Every fall more than 55 million children across the U.S. head back to school. With 13 percent of those children typically walking or biking to school, AAA warns drivers to be especially vigilant for young pedestrians before and after school hours. The afternoon hours are particularly dangerous. Over the past decade, more than one-fourth of child pedestrian fatalities occurred between 3 p.m. and 7 p.m.
Here’s some advice you can pass along to your fleet drivers:
Slow down. Speed limits in school zones are reduced for a reason. A pedestrian struck by a vehicle traveling at 25 mph is nearly two-thirds less likely to be killed compared to a pedestrian struck by a vehicle traveling just 10 mph faster.
Come to a complete stop. Research shows that more than one-third of drivers roll through stop signs in school zones or neighborhoods. Always come to a complete stop, checking carefully for children on sidewalks and in crosswalks before proceeding.
Eliminate distractions. Research shows that taking your eyes off the road for just two seconds doubles your chances of crashing. And children can be quick, crossing the road unexpectedly or emerging suddenly between two parked cars. Reduce risk by not using your cell phone or eating while driving, for example.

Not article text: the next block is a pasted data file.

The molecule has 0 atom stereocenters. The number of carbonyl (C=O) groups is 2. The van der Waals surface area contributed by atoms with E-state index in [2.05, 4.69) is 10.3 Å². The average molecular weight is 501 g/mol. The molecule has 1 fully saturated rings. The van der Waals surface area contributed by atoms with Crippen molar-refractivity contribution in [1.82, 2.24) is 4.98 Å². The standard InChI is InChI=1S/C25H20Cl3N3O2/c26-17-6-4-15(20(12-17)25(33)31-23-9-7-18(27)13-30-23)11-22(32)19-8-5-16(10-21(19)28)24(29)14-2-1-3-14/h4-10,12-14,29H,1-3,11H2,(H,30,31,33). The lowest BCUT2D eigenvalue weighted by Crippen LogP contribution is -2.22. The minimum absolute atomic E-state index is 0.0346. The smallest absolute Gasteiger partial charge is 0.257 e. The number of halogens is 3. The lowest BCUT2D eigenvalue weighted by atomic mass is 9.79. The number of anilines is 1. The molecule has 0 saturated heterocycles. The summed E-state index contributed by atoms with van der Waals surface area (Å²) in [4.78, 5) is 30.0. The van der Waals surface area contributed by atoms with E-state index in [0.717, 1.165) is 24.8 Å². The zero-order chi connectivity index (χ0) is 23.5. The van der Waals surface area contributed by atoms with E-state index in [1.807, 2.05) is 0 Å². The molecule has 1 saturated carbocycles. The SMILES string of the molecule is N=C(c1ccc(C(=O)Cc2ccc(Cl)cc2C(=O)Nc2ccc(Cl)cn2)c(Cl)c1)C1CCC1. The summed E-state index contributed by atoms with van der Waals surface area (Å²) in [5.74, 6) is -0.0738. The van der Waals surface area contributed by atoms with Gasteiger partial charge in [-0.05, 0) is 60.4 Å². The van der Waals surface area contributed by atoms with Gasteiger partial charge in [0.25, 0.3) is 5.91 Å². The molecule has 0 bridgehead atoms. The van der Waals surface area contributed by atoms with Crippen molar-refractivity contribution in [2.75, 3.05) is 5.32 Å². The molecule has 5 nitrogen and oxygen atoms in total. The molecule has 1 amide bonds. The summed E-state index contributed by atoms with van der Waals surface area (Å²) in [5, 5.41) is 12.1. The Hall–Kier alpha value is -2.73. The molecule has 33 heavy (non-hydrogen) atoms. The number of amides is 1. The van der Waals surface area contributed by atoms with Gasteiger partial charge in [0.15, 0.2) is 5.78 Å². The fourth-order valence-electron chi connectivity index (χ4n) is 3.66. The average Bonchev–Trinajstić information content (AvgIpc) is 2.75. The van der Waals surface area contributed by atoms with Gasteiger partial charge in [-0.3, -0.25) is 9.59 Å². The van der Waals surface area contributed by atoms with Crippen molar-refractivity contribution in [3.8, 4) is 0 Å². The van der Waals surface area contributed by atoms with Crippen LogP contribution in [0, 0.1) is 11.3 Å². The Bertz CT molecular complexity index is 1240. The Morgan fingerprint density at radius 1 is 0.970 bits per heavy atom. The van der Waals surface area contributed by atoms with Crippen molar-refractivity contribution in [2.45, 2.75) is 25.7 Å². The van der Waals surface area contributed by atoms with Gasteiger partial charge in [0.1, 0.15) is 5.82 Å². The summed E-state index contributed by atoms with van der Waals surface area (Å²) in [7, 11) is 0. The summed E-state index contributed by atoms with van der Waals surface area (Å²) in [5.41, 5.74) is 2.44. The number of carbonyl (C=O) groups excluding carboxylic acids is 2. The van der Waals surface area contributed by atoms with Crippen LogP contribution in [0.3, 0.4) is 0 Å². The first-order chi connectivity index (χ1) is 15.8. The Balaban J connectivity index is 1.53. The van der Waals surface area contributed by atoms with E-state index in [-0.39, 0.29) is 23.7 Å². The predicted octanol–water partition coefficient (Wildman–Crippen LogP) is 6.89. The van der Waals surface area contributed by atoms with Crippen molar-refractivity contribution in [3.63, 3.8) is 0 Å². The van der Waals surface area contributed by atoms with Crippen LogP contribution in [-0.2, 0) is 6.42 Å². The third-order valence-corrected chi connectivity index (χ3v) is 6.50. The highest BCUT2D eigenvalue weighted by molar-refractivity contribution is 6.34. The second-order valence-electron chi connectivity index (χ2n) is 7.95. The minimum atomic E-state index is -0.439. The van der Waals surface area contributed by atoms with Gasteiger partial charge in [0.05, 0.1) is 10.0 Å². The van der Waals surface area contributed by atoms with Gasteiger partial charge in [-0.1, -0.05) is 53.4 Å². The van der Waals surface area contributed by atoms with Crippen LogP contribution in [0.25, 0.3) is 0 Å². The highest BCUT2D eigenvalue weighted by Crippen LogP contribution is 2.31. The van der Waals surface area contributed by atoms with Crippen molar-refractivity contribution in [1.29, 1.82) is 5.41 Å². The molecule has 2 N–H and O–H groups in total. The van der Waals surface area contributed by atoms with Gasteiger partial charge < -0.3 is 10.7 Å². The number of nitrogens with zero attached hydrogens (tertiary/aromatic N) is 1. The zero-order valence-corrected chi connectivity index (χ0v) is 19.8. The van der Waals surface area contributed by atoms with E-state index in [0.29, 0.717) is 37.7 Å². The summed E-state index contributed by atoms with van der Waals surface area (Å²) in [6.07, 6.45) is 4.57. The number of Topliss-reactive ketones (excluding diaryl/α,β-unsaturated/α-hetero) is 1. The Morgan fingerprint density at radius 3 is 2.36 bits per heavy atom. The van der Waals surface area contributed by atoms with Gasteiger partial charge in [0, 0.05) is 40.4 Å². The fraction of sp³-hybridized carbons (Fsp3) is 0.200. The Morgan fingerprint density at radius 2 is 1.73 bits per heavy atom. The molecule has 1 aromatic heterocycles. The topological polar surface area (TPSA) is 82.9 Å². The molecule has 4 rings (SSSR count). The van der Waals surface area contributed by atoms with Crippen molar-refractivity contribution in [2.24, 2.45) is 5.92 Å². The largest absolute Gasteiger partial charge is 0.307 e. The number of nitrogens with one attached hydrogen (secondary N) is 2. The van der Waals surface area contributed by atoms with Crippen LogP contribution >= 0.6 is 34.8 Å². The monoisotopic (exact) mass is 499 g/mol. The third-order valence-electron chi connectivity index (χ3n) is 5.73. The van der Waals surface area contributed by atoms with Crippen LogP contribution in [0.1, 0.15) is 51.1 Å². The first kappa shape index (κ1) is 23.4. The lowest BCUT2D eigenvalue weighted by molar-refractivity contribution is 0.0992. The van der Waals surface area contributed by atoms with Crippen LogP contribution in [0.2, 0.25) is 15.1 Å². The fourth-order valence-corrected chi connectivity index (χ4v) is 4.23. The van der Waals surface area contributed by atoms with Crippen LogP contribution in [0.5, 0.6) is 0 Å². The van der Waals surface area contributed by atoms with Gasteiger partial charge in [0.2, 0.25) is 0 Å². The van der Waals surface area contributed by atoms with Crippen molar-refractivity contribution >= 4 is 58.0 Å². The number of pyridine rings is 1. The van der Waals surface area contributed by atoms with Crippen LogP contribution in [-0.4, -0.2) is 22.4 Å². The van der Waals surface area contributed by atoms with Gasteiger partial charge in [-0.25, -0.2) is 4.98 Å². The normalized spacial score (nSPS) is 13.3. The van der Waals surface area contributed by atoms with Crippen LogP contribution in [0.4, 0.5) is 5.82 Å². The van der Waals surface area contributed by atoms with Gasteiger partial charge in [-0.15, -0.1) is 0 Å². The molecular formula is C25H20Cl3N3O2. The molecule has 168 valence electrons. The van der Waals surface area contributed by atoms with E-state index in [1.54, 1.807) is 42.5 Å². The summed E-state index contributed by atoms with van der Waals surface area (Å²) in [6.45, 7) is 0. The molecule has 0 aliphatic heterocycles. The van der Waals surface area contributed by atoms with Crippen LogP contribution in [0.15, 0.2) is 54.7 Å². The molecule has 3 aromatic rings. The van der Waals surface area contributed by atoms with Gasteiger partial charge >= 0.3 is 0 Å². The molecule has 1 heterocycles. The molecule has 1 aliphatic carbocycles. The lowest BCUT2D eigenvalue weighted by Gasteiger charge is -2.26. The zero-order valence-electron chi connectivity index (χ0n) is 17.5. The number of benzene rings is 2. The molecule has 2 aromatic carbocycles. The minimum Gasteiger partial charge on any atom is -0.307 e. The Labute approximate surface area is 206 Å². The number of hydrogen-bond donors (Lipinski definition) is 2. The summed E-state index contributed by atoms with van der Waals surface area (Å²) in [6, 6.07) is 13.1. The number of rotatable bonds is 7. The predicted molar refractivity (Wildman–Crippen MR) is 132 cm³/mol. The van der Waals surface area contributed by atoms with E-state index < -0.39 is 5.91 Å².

Reverse responsibly. Every vehicle has blind spots. Check for children on the sidewalk, in the driveway and around your vehicle before slowly backing up. Teach your own children to never play in, under or around vehicles.
Watch for bicycles. Children on bikes are often inexperienced, unsteady and unpredictable. Slow down and allow at least three feet of passing distance between your vehicle and a bicyclist. Make sure your own children always wear a helmet whenever bicycling.